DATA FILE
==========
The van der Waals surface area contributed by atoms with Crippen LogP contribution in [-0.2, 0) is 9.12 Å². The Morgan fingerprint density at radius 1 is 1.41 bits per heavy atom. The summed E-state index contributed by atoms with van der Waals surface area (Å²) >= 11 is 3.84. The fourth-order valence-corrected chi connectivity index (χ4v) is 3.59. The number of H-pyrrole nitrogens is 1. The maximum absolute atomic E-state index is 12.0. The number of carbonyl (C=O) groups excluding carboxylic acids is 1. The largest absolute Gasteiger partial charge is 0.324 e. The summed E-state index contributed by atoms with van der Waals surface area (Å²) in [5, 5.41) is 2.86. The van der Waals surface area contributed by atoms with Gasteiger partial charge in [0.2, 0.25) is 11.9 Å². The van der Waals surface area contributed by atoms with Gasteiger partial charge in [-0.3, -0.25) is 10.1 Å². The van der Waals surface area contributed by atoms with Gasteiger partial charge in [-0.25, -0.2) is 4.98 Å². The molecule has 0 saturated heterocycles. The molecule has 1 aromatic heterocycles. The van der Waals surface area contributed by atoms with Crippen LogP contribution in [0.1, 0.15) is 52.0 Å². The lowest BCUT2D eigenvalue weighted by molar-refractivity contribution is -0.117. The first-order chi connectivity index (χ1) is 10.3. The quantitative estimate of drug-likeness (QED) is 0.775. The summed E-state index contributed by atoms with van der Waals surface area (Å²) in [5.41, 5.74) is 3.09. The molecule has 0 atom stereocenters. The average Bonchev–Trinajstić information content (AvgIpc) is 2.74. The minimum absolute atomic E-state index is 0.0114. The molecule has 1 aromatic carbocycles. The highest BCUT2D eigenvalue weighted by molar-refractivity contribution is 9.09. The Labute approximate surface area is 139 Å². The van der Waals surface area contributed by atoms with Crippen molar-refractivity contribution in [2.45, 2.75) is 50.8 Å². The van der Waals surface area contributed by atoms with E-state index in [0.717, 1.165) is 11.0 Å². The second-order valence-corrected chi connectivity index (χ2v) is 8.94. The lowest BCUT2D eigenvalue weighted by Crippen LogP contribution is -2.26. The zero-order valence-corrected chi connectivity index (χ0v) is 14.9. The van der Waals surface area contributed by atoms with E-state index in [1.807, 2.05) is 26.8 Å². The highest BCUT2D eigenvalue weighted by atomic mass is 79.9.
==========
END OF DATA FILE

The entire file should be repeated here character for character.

The van der Waals surface area contributed by atoms with Crippen LogP contribution in [-0.2, 0) is 9.12 Å². The Morgan fingerprint density at radius 1 is 1.41 bits per heavy atom. The summed E-state index contributed by atoms with van der Waals surface area (Å²) >= 11 is 3.84. The fourth-order valence-corrected chi connectivity index (χ4v) is 3.59. The number of H-pyrrole nitrogens is 1. The maximum absolute atomic E-state index is 12.0. The number of carbonyl (C=O) groups excluding carboxylic acids is 1. The largest absolute Gasteiger partial charge is 0.324 e. The summed E-state index contributed by atoms with van der Waals surface area (Å²) in [5, 5.41) is 2.86. The van der Waals surface area contributed by atoms with Gasteiger partial charge in [0.2, 0.25) is 11.9 Å². The van der Waals surface area contributed by atoms with Gasteiger partial charge in [-0.3, -0.25) is 10.1 Å². The van der Waals surface area contributed by atoms with Gasteiger partial charge in [-0.25, -0.2) is 4.98 Å². The molecule has 0 saturated heterocycles. The molecule has 1 aromatic heterocycles. The van der Waals surface area contributed by atoms with Crippen LogP contribution in [0.1, 0.15) is 52.0 Å². The lowest BCUT2D eigenvalue weighted by molar-refractivity contribution is -0.117. The first-order chi connectivity index (χ1) is 10.3. The quantitative estimate of drug-likeness (QED) is 0.775. The summed E-state index contributed by atoms with van der Waals surface area (Å²) in [5.41, 5.74) is 3.09. The molecule has 0 atom stereocenters. The average Bonchev–Trinajstić information content (AvgIpc) is 2.74. The minimum absolute atomic E-state index is 0.0114. The molecule has 1 aromatic carbocycles. The highest BCUT2D eigenvalue weighted by molar-refractivity contribution is 9.09. The Labute approximate surface area is 139 Å². The van der Waals surface area contributed by atoms with Crippen molar-refractivity contribution in [2.45, 2.75) is 50.8 Å². The van der Waals surface area contributed by atoms with E-state index in [0.717, 1.165) is 11.0 Å². The second-order valence-corrected chi connectivity index (χ2v) is 8.94. The lowest BCUT2D eigenvalue weighted by Crippen LogP contribution is -2.26. The zero-order valence-corrected chi connectivity index (χ0v) is 14.9. The van der Waals surface area contributed by atoms with E-state index in [1.807, 2.05) is 26.8 Å². The highest BCUT2D eigenvalue weighted by atomic mass is 79.9.